Working in advertising and marketing
About the Advertising and Marketing Industry
The advertising sector used to be like a loudhailer: shouting messages loudly to the widest possible audience. It is now much more sophisticated. The proliferation of channels and amount of data captured about individual behaviours and spending habits has pushed the advertising industry to work in a more refined way. Brands now have to utilise digital platforms and cross-promotional opportunities to reach a wider audience, making the industry more creative than ever before.
Many brands will have an in-house marketing team but largely they will commission an agency to create their advertising campaigns. Here are some of the key departments you will find in most agencies:
The team that looks after the client and acts as a conduit between the client representative and the creative teams in the agency, helping to transmit ideas and feedback and keep projects on track.
Also called strategy in some agencies, this is the team that commissions and interprets the research that creates the insight behind campaigns. For example, if a confectionery company wants to sell more chocolate bars, the planning team would conduct research into what drives people to eat chocolate.
This department is made up of the copywriters, responsible for the words that are seen or heard in an advertising campaign and the art directors who are responsible for the visual concept and detailing. Copywriters and art directors work together in pairs as a creative team and are often recruited together when they move to a new agency.
This team makes the creative concepts a reality: commissioning video and photography shoots, and laying out print campaigns. They manage the production budget, are required to work to deadlines and need to have an understanding of brand guidelines and the technical rules around advertising, particularly in broadcast.
Also known as Research & Development, this is a growing part of the advertising sector with new roles springing up all the time. The tech team in an agency will design and create websites, build apps, develop software and make sure that the campaigns are taking advantage of the latest advancements in technology.
Most agencies will outsource their media planning and buying to specialist agencies. Those agencies work out where to place advertising campaigns – on television and radio, in online and print media – and negotiate the rates with companies who sell advertising space. Advertising is placed strategically, targeting the right consumers for the product or service it is promoting.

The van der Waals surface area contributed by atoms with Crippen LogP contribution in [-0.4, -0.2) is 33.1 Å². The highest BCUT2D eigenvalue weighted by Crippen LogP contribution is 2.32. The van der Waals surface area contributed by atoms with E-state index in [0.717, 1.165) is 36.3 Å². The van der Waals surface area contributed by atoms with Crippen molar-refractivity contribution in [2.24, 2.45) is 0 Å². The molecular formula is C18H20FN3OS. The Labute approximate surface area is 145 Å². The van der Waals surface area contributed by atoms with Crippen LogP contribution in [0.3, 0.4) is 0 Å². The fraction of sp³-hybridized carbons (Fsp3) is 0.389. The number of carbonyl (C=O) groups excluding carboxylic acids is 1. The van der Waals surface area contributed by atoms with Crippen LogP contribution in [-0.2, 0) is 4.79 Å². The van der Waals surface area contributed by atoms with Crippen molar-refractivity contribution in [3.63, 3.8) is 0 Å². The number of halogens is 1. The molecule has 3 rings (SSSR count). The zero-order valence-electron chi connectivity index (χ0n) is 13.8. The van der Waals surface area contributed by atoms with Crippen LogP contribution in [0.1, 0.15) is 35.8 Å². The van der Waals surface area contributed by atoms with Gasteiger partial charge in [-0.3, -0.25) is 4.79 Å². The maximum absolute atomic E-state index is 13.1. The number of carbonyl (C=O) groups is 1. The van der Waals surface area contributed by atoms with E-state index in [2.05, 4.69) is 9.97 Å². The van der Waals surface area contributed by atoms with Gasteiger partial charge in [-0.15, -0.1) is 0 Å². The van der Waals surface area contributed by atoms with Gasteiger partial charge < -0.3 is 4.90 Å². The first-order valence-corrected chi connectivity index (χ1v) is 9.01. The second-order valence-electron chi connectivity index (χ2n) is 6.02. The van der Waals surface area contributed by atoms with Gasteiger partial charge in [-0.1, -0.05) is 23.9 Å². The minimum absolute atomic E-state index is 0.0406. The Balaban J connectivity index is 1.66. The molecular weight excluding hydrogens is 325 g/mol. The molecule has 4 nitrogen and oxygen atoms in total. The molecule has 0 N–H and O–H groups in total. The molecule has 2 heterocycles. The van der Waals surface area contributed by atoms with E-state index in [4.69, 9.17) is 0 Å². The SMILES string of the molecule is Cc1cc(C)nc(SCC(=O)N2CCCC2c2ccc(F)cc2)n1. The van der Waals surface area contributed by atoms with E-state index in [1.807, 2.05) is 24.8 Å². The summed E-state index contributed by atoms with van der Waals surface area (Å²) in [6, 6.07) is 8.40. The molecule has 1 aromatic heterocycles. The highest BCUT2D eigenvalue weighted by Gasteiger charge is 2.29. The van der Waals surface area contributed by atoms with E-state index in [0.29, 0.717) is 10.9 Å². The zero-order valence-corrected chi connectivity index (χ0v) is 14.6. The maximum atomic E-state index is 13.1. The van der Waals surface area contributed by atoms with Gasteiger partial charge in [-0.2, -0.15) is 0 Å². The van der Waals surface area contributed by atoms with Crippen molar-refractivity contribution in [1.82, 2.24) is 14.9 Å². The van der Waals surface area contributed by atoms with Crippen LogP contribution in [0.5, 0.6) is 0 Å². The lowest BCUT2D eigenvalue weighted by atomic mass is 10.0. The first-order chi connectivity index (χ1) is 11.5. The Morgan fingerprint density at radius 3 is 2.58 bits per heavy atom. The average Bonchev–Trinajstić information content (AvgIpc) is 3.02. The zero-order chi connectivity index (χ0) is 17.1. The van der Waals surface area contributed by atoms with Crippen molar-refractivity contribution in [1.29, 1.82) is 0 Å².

Develop your skills
In addition to academic qualifications, employers are looking for skills and experience you will have been developing over many years. They seek energetic people and those with passionate interest in something they have pursued. They want to see what you’re capable of and how you might develop, and the best indication of that is what you have already achieved.
Think about how you can display your talents and your ability to work as part of a collaborative process. As well as a physical portfolio, you can create an online portfolio, or build an interactive community as a swarm on Hiive, the professional networking site for creative people.
The Ideas Foundation also offers 13 – 19 year olds some great industry standard challenges with their I Am Creative education project.
It is never too early to develop your understanding of the marketplace and keep up-to-date by reading trade press publications like AdWeek, Campaign and The Drum, on or offline. Check out the people and the work winning creative and effectiveness awards at the IPA Effectiveness Awards, the D&AD Awards and the Cannes Lions Festival Awards.
Facts and Figures
The UK advertising and marketing communications sector performs strongly creatively and commercially on the international stage. Aggregated worldwide creative awards reveal that only the larger US market ranks above the UK. The UK industry also boasts the most advanced digital market in the world, placing over 30% of its expenditure online.
This sector is a significant contributor to the UK economy with £18.6bn spent on advertising in 2014, a figure that’s predicted to rise to £19.6bn in 2015. With export approaching £2.5bn and a total contribution to the UK economy in excess of £100bn, there is healthy demand for marketing communications, and the total spending on advertising is expected to grow by 5.7% over 2015.
There are over 150,000 people employed in the sector and the Advertising Association predicts five year job growth at more than twice the rate of the wider economy.